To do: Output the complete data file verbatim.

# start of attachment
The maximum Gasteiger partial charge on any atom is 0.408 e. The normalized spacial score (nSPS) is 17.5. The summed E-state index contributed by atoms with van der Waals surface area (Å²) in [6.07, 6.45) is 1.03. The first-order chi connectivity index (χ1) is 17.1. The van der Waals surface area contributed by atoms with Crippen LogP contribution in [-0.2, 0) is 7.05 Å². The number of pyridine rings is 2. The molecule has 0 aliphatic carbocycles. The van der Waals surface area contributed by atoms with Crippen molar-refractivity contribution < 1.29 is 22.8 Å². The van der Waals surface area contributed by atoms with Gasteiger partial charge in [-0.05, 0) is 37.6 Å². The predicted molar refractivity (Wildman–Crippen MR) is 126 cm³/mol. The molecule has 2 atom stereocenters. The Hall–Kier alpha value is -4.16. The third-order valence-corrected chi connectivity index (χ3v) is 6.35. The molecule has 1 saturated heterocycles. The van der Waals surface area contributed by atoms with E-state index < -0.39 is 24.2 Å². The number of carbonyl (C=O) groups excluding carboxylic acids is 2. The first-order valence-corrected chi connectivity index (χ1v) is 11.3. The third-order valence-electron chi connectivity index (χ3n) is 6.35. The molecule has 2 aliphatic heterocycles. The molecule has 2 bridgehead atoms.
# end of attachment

The maximum Gasteiger partial charge on any atom is 0.408 e. The normalized spacial score (nSPS) is 17.5. The summed E-state index contributed by atoms with van der Waals surface area (Å²) in [6.07, 6.45) is 1.03. The first-order chi connectivity index (χ1) is 17.1. The van der Waals surface area contributed by atoms with Crippen LogP contribution in [-0.2, 0) is 7.05 Å². The number of pyridine rings is 2. The molecule has 0 aliphatic carbocycles. The van der Waals surface area contributed by atoms with Crippen molar-refractivity contribution < 1.29 is 22.8 Å². The van der Waals surface area contributed by atoms with Gasteiger partial charge in [-0.05, 0) is 37.6 Å². The predicted molar refractivity (Wildman–Crippen MR) is 126 cm³/mol. The molecule has 2 atom stereocenters. The Hall–Kier alpha value is -4.16. The third-order valence-corrected chi connectivity index (χ3v) is 6.35. The molecule has 1 saturated heterocycles. The van der Waals surface area contributed by atoms with E-state index < -0.39 is 24.2 Å². The number of carbonyl (C=O) groups excluding carboxylic acids is 2. The first-order valence-corrected chi connectivity index (χ1v) is 11.3. The third-order valence-electron chi connectivity index (χ3n) is 6.35. The molecule has 2 aliphatic heterocycles. The molecule has 2 bridgehead atoms.